Cultural Appropriation is a Pandemic

written by Sian Montgomery-Neutze 

In a recent discussion about cultural appropriation, someone asked me “So are you saying that artists should not make art about Te Ao Māori unless they themselves are Māori?

Everywhere we look, Indigenous imagery, language, symbols and culture are being misappropriated, mutated and sold off in the name of appreciation and diversity.

Cultural appropriation is a pandemic that must be stopped.

What is cultural appropriation?

Cultural appropriation is the unacknowledged or inappropriate adoption of the customs, practices, ideas, and other cultural elements of one people or society by members of another and typically more dominant people or society, often for personal or financial gain. It is different to cultural appreciation, where someone seeks to understand and learn about another culture in an effort to connect cross culturally and broaden their understanding.

In a New Zealand context, cultural appropriation looks like cereal brands using a tino rangatiratanga flag to sell their latest paleo-friendly mix. It looks like muesli bar ads built entirely on racial stereotypes and recycled racist tokens from the 70s and 80s. It looks like Pākehā artists painting kuia Māori with nipple rings. It looks like the continued festishisation of wāhine Māori. It looks like companies cherry-picking the bits of Māori culture that they think will benefit them and their organisation while still upholding institutional racism and white is superior New Zealand. It looks like colonisation over and over again.

So why is cultural appropriation harmful?

As a direct result of the ongoing effects and inter-generational trauma associated with colonisation, te ao Māori is still very much in recovery mode. Only over the past few decades have certain aspects of te ao Māori become more ‘popular’ in mainstream New Zealand. But many Māori born prior to the 1990s will tell you this is a very recent and superficial development. They can tell you of not-so-long-ago memories of being called a dumb, poor, ugly Māori. They can tell you of teachers telling them they would never amount to anything. They can tell you that it’s taken them until now to feel worthy enough to learn te reo, or get a tā moko, or learn their whakapapa. Or maybe they’re still not quite there because they grew up in a world that disconnected and shamed them for who they are.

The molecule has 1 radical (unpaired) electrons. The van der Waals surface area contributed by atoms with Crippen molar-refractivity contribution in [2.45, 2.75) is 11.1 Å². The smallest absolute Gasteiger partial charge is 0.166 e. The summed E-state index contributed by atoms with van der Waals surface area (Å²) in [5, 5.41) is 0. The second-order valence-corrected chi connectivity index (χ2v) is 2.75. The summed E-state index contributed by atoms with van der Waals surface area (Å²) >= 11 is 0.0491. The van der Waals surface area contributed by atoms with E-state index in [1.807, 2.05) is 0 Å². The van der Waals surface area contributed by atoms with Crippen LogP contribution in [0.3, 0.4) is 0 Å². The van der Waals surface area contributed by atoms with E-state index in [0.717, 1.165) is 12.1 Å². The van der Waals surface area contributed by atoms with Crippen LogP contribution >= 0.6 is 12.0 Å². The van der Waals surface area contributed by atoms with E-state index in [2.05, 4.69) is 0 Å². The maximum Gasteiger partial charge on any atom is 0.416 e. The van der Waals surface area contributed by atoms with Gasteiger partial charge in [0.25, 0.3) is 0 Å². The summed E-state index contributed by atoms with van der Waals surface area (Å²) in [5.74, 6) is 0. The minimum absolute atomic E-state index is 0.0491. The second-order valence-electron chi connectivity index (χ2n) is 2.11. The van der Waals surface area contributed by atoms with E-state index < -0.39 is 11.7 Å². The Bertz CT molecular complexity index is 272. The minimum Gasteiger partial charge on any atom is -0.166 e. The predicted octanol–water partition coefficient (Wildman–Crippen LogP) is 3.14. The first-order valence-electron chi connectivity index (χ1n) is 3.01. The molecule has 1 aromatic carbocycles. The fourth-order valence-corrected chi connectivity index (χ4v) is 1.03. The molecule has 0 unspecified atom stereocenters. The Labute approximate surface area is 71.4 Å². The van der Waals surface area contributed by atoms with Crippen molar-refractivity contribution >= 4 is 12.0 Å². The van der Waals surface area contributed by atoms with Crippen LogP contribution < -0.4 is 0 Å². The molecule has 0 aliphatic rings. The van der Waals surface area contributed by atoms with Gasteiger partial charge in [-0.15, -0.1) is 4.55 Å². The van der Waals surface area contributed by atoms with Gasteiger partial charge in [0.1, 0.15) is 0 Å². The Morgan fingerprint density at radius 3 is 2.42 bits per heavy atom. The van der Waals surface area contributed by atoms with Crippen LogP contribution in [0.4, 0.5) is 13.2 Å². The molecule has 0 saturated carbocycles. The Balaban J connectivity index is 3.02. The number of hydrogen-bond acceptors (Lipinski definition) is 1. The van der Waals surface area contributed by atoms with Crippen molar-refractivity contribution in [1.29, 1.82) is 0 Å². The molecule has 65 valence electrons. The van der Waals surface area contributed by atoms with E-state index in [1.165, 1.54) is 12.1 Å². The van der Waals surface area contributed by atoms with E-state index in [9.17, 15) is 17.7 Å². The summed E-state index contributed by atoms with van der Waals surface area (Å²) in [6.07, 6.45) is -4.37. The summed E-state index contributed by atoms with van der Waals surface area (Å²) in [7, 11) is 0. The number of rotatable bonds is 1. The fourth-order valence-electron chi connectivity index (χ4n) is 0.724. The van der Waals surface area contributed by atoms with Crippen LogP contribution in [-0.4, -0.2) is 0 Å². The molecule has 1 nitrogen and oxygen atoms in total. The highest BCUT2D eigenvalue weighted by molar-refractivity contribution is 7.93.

This is still very much a reality that many of our people live with.

What I see is that we as a culture have not had enough time to recover from the historical events of colonisation. Māori are working tirelessly to revive taonga Māori for ourselves and our descendants. We want to share these with the world, to teach ourselves and to encourage our own people to connect and learn about our culture. But while we are working tirelessly towards this aspiration, the outside world is taking what we create for themselves. It’s like knitting a sweater and having someone constantly pull the thread out from the bottom, except the thread is your culture and the sweater is your emotional, spiritual and cultural wellbeing.